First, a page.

| Parent Health | Childbirth

Get this baby out! A mom's guide to labor induction

Thirty-nine weeks into her second pregnancy, Queen Anne mom Karri Lapin elected to have her labor induced for convenience’s sake. Her mother was in town and available to stay with her older child, a great benefit for everyone. Pregnant womanBecause she was so near to term with a “favorable cervix” — a cervix that has begun to thin and dilate in preparation for labor — her doctor advised that she was a candidate for elective induction.

Why rush?
If labor is imminent, why choose to have it stimulated with medication? Usually, the answer is convenience and control. “It was just so easy!” says Mercer Island mom Monica (not her real name) of her elective induction. Monica’s first birth experience was difficult; she felt out of control and frustrated. She was sent home from the hospital in early labor because of insufficient space and nursing staff. Her own doctor was unavailable. She endured a poorly administered epidural and resulting spinal headache.

So for her second delivery, Monica was anxious to avoid a repeat of those traumatic experiences. “I wanted a better shot at controlling the environment,” she says. Monica chose induction to ensure that a bed, her doctor and the anesthesiologist of her choice would be available. She got exactly what she wanted with her induction, and felt very happy about the experience.

Lapin was pleased with her induction, too. “It was a very controlled birth from the beginning,” she says. “Overall, it was a very good experience.”

What are the risks?
There are risks that women should know about when considering an elective induction. “With women in first pregnancies who labor spontaneously with intent to deliver vaginally, the chance of a cesarean section is about 15 percent to 17 percent. With elective induction, the risk is three times that,” says Dr. David A. Luthy, medical director of the department of OB/GYN at Swedish Medical Center in Seattle. This fact concerned Luthy and his colleagues, whose research turned up data that suggests that induced births also mean longer hospital stays and more nursing hours. As a result, Swedish has implemented guidelines barring elective inductions before 39 weeks and limiting them to women with a favorable cervix, ideally in a second or subsequent pregnancy. The goal is to limit elective inductions for first babies. Under this new policy, the elective induction rate at Swedish went from 25 percent to less than 1 percent for first-time mothers.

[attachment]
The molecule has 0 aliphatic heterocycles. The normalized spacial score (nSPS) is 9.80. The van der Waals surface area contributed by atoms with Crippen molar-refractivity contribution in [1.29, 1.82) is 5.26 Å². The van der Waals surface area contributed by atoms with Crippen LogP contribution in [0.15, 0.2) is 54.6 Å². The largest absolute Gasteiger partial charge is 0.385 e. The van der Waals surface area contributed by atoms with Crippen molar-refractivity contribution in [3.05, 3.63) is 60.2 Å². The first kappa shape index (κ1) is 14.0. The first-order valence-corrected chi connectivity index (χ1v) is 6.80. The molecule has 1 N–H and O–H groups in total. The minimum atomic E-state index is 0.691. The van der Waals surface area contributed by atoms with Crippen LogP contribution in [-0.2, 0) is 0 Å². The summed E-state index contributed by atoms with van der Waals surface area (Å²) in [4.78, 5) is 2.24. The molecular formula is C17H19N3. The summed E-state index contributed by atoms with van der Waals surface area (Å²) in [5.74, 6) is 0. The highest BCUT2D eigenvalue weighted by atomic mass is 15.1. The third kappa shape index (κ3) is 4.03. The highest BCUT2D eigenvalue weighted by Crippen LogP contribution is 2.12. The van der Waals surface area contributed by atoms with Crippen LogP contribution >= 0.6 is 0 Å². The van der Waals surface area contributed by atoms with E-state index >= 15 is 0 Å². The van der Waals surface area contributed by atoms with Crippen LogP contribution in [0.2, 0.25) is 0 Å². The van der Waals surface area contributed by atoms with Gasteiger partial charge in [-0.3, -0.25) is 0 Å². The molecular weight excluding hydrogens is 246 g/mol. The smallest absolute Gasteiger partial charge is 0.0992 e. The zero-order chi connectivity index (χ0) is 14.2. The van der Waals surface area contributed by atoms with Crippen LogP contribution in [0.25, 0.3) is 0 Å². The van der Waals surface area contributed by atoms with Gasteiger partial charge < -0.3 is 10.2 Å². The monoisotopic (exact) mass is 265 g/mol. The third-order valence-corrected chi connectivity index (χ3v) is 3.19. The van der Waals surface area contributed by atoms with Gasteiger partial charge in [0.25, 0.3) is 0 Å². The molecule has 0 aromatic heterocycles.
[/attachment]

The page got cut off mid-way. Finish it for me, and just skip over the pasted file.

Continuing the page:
With a cesarean rate exceeding 31 percent in our country, it seems like everyone is doing it. Why try to avoid it? Research consistently shows a higher rate of mortality in mothers who have C-sections. In addition, babies born by cesarean have elevated risk of respiratory problems and long-term lung issues, and women who have cesareans have more problems breastfeeding, which also increases health risks for their babies. While there is no doubt that cesarean section is a life-saving surgical tool, it carries with it risks that uncomplicated vaginal birth does not.

Elective induction of labor carries other risks as well. Some of the medications used for induction have been associated with uterine rupture as well as significant reductions in breastfeeding rates. Other risks of induction include unfavorable changes in fetal heart rate, increased risk of infection and overstimulation of the uterus.

Elective induction before 39 weeks is associated with a significant increased risk of prematurity-related health problems in the newborn, according to the March of Dimes. Even late-preterm infants can experience a host of complications after birth, ranging from difficulties with feeding to hypoglycemia, temperature instability and respiratory distress. Late-preterm infants have higher rates of developmental handicaps that stick with them into grade school and beyond. In the United States, preterm birth accounts for more than two-thirds of infant mortality and half of long-term neurologic morbidity (brain damage and brain death).

Because of this, it is critical that the dating of a pregnancy be accurate in order for these risks to reduce at 39 weeks. The problem is that estimating gestational age is inexact. If a woman does not have a precise date for conception, there is some guesswork involved.

Other options
Some women find ways other than induction to gain control over their childbirth experience. Like Monica, Renton mom Melissa Kruger had a difficult first birth in which she felt out of control. For her second baby, she chose a home birth with a licensed midwife. “I needed to be completely alone during most of my labor,” says Kruger, who describes the birth as an empowering experience.

Still others abandon control and surrender to nature. “Most of us in this country are used to some degree of control over our physical sensations,” says Robbie Davis-Floyd, Ph.D., a medical anthropologist specializing in the anthropology of reproduction. When Davis-Floyd gave birth, she says, she “found it valuable to fully experience a physical reality without such control.

“My self-esteem and my sense of personal courage and power grew enormously as a result of my experience of labor and birth,” she says. It goes without saying that there is more than one way to frame a positive birth experience. Knowing the risks and benefits of available choices can help women determine their own best route.

Former executive director of Great Starts Birth & Family Education, Tera Schreiber is a freelance writer who frequently writes about women’s health and parenting.


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